Posted On: 08/21/18 11:25 AM

The 10 players we saw who improved the most throughout the course of the spring and summer travel periods…


Malcolm Reed (Barneveld/Wisconsin Swing)

When the spring began, Reed looked like a  player trying to fit in with a new team. By the time the summer ended, he was the straw that stirred the drink. Now a clear Division 2 prospect, Reed  is still an intriguing 6-foot-4 guard/wing, but he’s developed a killer instinct offensively. Reed can still be a pass-first facilitating guard, but the Barneveld standout now plays with a different sense of urgency and is comfortable putting a team on his back. If his jumper develops, look for Reed’s stock to continue to rise.

Levi Borchert (Kimberly/Wisconsin Blizzard)

A skilled, versatile forward, Borchert had some impressive stretches of basketball in July. The Blizzard could dump the ball down on the block and let Borchert go to work. The 6-foot-5 forward can also take bigs out to the perimeter and take them off the bounce. Borchert can also handle the ball in transition and finish on the fast break. 

Huberto Platz (Marquette University/Ray Allen Select)

By the end of the summer, Platz really became a valuable weapon for Ray Allen Select. Not one of the headline names on the squad, Platz often changed games with his 3-point shooting ability. A sniper who can quickly set his feet and let it fly, Platz had many games in which he knocked in 4-5 triples. 

Amani Glosson (Milwaukee Academy of Science/Milwaukee  Spartans-Rebels)

An explosive athlete that’s improving his skill set, Glosson is becoming more of a consistent basketball player. It’s tough for him to always show his stuff in the high school season as Glosson plays with two  top 20 prospects in the state of Wisconsin, but in a different environment, Glosson showed he can stand on his own as a prospect. An above the rim and threat and standout defender, Glosson has some Division 1 measurables. If he can develop some of the finer points of his game, specifically, fundamental offense, Glosson can really take off as  a prospect.

Carson Arenz (Onalaska/Playground Warriors)

Towards the end of the summer, Arenz seemed to  find himself. A stretch forward who’s always been a finesse player on the AAU circuit, Arenz found some toughness in Las Vegas. The 6-foot-5 junior was very scrappy and racked up hustle plays. That ignited his offense as Arenz began playing with a much better motor around the rim. 

Maxwell Glass (Kenosha Bradford/World Hoops Elite)

A big body who can shoot the 3, Glass had some big scoring performances in July. Glass was very consistent from downtown in the NY2LA Summer Jam. Also a pesky defender, Glass can rack up steals and blocks at a surprising rate. Glass plays with terrific anticipation and makes sure he doesn’t leave the ground until the shooter does, timing shots very well.

Justin Greenlee (Brown Deer/Young Legends)

Usually the smallest player on the floor, Greenlee doesn’t physically strike fear into his opponent. In July, Greenlee seemed to figure out how to adapt. Greenlee can get into the paint and uses excellent touch to adjust around shot blockers. The 5-foot-8 point guard can break people down off the bounce and thrive in high percentage areas. He certainly needs to add weight and explosiveness to help him further compensate for his height limitations, but Greenlee   is on the right track.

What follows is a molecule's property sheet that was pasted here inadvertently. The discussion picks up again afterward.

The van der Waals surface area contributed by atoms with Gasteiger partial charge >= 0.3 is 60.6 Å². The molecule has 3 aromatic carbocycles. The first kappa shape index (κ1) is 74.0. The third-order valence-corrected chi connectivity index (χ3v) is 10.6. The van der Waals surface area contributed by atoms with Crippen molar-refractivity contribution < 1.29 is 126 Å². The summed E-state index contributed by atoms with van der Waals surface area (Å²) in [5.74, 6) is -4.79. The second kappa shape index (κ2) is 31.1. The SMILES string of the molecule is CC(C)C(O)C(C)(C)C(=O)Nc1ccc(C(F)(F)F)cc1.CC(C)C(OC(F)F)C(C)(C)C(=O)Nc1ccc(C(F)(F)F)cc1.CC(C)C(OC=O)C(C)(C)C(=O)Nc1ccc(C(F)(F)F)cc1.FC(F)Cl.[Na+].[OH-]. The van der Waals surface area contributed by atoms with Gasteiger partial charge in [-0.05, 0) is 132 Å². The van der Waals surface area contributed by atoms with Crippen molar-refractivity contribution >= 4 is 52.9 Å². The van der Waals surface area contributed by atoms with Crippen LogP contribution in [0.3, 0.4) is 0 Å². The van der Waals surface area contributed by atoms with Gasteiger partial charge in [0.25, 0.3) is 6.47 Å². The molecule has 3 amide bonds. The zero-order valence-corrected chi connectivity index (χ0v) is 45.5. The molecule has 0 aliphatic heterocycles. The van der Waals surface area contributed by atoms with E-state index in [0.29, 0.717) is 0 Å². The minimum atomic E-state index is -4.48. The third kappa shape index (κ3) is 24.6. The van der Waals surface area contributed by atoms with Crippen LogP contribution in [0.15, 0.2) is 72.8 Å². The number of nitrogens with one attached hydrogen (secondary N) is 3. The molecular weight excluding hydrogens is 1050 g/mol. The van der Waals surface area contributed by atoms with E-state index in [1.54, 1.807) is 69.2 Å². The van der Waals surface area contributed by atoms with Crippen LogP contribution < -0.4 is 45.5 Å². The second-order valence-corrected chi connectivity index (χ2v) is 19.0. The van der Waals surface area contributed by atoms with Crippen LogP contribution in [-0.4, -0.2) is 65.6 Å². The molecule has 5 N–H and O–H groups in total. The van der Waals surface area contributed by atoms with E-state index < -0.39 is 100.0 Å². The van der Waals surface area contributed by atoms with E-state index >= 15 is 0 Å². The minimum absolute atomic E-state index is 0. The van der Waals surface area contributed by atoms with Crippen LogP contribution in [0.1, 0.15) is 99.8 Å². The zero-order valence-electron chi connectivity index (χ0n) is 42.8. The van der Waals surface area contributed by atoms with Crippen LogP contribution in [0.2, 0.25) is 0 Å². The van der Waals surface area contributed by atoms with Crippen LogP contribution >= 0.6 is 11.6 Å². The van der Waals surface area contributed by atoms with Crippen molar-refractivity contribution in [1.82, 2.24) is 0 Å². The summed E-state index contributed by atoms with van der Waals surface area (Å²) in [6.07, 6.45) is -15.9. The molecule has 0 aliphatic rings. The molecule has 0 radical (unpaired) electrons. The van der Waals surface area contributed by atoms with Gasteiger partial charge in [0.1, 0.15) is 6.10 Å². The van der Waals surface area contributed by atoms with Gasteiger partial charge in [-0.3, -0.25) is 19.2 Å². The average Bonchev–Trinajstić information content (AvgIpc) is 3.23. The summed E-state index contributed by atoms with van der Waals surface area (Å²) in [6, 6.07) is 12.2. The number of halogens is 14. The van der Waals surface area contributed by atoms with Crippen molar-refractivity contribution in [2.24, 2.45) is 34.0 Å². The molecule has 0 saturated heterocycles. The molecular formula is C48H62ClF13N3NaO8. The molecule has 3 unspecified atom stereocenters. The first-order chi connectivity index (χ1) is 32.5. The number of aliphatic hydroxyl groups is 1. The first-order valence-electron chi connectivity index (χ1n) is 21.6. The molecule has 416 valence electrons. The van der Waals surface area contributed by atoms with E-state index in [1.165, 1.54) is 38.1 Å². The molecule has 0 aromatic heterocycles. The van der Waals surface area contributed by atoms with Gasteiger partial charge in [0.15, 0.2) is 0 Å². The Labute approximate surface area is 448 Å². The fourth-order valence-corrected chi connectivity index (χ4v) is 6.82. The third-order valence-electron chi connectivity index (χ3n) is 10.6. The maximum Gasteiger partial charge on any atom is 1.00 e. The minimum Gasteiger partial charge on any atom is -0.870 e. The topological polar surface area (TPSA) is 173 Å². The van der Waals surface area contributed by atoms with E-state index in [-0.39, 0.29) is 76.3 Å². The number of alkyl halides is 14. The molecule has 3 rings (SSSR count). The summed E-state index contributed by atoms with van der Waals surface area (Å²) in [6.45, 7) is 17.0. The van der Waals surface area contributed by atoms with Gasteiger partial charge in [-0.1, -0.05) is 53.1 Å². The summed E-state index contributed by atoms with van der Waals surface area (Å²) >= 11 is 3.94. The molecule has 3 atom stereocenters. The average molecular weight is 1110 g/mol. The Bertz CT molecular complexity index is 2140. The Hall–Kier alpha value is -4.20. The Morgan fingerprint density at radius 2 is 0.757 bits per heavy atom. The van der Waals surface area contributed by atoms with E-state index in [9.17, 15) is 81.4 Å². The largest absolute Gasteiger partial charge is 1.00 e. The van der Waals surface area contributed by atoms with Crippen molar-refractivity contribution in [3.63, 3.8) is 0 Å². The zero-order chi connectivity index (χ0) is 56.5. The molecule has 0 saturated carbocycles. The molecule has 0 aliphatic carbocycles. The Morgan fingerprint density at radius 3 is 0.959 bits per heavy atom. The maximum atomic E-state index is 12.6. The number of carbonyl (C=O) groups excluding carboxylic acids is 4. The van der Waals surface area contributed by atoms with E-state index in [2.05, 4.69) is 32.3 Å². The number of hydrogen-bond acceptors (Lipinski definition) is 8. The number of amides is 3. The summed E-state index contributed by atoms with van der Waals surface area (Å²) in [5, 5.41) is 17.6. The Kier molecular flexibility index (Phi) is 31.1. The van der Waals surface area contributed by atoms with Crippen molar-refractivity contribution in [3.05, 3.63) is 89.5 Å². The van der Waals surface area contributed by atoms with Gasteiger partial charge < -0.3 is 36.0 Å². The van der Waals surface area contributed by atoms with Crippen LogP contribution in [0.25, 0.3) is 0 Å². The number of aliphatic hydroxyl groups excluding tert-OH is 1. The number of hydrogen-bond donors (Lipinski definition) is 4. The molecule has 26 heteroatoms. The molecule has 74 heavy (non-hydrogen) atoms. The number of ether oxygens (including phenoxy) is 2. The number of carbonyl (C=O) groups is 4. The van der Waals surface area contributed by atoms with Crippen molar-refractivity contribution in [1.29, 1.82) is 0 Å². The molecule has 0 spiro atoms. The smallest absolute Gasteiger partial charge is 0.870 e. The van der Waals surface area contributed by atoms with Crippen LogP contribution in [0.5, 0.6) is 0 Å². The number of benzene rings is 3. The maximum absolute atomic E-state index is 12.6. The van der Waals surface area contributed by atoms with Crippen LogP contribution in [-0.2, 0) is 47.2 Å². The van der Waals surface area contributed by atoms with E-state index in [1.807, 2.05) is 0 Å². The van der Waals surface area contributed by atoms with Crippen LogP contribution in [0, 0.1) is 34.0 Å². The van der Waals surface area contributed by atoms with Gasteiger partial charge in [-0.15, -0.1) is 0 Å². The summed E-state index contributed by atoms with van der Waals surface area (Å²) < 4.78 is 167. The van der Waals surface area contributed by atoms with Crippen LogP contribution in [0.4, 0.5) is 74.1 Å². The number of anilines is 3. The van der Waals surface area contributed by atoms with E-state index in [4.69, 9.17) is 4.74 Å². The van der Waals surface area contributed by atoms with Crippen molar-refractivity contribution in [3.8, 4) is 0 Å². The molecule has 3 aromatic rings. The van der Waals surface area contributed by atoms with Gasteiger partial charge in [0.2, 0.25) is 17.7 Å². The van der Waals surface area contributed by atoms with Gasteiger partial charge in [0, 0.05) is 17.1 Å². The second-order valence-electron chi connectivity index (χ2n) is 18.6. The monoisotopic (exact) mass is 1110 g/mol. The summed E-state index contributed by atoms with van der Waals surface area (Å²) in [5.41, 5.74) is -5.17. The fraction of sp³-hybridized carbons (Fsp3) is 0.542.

Kobe Johnson (Nicolet/Phenom University)

When the spring kicked off, Johnson was a little over his head playing alongside and against some of the better plays in the Midwest. At first, he came off the bench and received spot minutes. By the end of the summer, Johnson was a starter and one of the more valuable players for Phenom University. An excellent defender with great hands, Johnson can lock people down on the perimeter and play the passing lanes off the ball. Offensively, his isolation scoring made vast leaps. Johnson has always been a strong passer with excellent vision and can thread the needle in traffic. 

Ben Probst (Madison LaFollette/Wisconsin Swing)

Probst has sneaky play making ability. He wasn’t necessarily a guy the Swing drew up plays for, but you definitely don’t mind when the ball gets in his possession during a key moment. Probst may not wow you in any particular area, but he does everything well. Probst shoots it well from deep, can make some terrific extra passes, rebounds well for his size, and defends on and off the ball and a solid level. An all-around player, Probst will be one of those guys that  always seems to fly under the radar. 

Jimmy Gillespie (Holmen/Wisconsin Playmakers)

Known as a 3-point threat, Gillespie has improved  inside the arc. Able to run through multiple screens and work off the ball, Gillespie is a nice catch and shoot guard that’s more comfortable from 17-18 feet. Gillespie also might be developing some versatility. We saw him take guys in the post a bit and score going away from the basket. A 6-foot-1 guard who can light it up from 3-point range, Gillespie could take his game to another level as a senior if he develops into a three-level scorer.